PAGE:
Old solutions just won’t work anymore. “For example, picking waves were once released in the warehouse, and changes were practically impossible,” relays Irista’s Rishel. “Post September 11, warehouse software must be event-driven, taking into account unexpected exceptions that occur from beginning to end during the fulfillment process.”

And don’t lull yourself into thinking your company can single-handedly protect itself from supply chain breakdowns. Rishel warns that you need real-time data from your supply chain partners and more closely integrated e-commerce information sharing with your business-to-business partners to overcome September 11-type disruptions.

“Mind-Altering Handling Opportunities” is the second new 9-11 rule. Sophisticated warehouse management software allows you to take into account capacity, capabilities and crossdocking opportunities across multiple warehouses. This shows managers the condition of inventory, its availability, cost of various shipping options and possibility for substitutions. “In a world of unpredictable shipments, global distribution will demand more flexible approaches to inventory, crossdocking and multinational warehousing. That’s the only way to keep inventory on the low side and service levels high,” says Rishel. In fact, creative approaches to crossdocking and increasing your facility’s order fulfillment velocity may be your only options for staying ahead when shipments are delayed.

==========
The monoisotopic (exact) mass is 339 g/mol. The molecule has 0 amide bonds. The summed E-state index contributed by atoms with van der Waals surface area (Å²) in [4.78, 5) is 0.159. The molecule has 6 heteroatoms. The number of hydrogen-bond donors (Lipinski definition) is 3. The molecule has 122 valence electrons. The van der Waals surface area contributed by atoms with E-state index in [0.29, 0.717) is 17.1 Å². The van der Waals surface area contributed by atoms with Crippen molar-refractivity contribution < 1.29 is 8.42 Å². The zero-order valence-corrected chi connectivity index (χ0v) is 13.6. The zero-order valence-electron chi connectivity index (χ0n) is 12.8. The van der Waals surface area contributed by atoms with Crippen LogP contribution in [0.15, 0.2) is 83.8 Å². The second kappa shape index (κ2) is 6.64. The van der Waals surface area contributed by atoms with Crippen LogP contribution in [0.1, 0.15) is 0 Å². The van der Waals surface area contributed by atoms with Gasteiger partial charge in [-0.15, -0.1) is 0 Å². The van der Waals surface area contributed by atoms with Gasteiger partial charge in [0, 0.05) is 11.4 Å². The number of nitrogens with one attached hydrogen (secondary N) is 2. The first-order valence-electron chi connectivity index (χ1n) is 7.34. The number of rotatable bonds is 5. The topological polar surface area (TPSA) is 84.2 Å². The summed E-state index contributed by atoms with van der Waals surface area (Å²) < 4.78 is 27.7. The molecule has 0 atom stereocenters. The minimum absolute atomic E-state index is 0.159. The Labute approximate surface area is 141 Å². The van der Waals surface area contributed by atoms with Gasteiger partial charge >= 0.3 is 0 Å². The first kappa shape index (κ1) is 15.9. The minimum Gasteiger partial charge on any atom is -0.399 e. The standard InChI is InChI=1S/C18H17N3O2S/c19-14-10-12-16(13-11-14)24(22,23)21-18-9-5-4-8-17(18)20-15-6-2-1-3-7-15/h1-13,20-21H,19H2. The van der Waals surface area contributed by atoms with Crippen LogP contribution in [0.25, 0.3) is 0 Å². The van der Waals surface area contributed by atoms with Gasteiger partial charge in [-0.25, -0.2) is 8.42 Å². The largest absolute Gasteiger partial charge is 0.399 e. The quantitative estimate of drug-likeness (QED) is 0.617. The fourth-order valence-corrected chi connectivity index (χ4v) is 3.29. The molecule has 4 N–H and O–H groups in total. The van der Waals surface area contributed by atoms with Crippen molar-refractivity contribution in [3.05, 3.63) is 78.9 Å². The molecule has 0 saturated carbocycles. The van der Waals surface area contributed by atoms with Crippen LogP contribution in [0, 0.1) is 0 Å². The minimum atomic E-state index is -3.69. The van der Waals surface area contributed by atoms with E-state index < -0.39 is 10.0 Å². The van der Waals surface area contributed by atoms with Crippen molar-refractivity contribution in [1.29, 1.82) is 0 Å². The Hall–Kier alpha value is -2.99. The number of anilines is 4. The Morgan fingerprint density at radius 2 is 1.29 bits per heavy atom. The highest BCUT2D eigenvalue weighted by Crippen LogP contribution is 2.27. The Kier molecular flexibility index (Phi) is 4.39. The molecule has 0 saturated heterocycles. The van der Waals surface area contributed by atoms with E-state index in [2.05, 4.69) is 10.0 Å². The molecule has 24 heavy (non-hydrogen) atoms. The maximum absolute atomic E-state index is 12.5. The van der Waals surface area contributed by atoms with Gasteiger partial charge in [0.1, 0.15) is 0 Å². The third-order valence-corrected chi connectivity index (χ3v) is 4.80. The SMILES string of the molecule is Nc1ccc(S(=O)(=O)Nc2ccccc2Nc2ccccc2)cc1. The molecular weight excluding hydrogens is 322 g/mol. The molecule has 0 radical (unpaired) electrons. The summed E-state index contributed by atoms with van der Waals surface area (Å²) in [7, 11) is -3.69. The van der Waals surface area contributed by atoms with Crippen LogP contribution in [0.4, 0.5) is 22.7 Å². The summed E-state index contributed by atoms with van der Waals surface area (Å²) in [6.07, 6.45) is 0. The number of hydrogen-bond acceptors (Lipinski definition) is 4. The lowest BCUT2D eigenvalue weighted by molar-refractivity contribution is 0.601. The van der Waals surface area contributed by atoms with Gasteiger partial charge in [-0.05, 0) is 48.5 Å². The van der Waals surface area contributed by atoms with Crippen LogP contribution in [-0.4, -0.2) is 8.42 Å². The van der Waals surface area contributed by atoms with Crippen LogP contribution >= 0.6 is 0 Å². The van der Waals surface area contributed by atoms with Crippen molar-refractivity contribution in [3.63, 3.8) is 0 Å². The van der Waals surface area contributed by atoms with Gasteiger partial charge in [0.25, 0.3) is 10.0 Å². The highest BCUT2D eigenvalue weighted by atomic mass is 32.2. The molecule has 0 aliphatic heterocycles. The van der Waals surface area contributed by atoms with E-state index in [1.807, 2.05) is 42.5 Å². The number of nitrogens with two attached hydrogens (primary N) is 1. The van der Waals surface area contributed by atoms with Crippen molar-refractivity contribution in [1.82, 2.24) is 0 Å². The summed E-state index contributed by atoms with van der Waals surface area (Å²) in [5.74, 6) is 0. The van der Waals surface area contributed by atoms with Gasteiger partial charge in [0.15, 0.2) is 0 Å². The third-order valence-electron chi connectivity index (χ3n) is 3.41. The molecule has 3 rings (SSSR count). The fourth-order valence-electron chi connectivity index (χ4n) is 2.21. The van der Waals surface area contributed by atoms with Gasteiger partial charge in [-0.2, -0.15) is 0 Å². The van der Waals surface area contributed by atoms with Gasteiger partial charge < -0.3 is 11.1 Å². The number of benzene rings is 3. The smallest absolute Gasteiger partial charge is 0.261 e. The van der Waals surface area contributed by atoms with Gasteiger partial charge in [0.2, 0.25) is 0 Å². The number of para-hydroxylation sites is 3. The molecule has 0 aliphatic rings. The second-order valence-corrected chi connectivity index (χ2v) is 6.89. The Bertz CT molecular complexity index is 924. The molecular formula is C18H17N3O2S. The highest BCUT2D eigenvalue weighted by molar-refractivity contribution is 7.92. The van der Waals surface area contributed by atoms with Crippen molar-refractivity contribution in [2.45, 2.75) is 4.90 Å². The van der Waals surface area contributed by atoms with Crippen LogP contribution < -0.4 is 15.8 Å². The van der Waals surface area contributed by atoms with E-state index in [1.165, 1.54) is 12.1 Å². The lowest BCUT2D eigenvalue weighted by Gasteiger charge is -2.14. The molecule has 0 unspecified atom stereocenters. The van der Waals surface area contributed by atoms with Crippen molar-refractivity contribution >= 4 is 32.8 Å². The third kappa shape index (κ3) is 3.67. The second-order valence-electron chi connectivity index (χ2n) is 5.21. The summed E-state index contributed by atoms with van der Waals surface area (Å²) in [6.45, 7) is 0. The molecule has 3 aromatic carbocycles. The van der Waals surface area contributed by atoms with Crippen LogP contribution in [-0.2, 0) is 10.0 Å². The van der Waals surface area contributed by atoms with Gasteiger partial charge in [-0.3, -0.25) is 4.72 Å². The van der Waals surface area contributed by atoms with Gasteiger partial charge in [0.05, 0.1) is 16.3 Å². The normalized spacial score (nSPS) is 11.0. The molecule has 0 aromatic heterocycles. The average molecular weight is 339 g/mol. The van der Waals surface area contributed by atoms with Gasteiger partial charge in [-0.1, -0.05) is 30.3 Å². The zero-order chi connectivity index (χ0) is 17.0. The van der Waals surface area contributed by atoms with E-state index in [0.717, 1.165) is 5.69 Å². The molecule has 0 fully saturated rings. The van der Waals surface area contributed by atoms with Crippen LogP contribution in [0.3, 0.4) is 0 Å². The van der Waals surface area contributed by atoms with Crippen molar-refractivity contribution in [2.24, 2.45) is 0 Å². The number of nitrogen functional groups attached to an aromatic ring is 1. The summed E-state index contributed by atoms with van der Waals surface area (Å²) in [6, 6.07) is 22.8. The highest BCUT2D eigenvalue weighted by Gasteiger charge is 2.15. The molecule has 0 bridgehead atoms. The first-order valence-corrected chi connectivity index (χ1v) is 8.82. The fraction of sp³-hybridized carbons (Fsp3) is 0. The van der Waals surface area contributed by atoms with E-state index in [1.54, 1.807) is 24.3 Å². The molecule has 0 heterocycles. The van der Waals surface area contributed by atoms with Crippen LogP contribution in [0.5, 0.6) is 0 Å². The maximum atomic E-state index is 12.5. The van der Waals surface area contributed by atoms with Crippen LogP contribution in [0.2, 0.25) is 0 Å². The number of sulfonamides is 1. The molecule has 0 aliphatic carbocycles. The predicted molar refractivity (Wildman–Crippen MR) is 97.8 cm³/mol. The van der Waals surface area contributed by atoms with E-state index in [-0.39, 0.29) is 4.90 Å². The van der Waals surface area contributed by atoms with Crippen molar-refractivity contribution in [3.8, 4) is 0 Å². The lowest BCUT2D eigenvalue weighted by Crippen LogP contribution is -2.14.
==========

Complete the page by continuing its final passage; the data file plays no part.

Maintenance software as front-line defense

9-11 instantly retooled all thinking about spare parts inventories, says John D’Anna, public relations coordinator for Eagle Technology Inc. “Our customers have recast their ironclad just-in-time and zero-inventory policies. Carrying inventory costs money, but not nearly so much as a plant shutdown forced by a lack of spare maintenance parts and assembly parts,” reports D’Anna. He finds that customers who left fallow their computerized maintenance management software (CMMS) are now activating it with bar code scanning and interfacing maintenance parts data with their ERP software. These companies are trying to fend off disruptions common to today’s jittery supply chain.

Manufacturing software takes charge

Manufacturing software has become even more critical as your company looks for new business while keeping current customers supplied with on-time product. You can bet that companies will be competing to take a slice out of the government’s pie of overseas and homeland security money. To pursue those contracts, you may need some of the many resources that manufacturing software provides, including:

• Managing the complex requirements of government paperwork and inventory tracking (See “Aerospace/Defense Software Targets Defense Dollars”;

• Simulation that can predict the impact of several scenarios to eliminate bottlenecks before they occur, and increase your current production and handling methods to allow for sustainable increased capacity;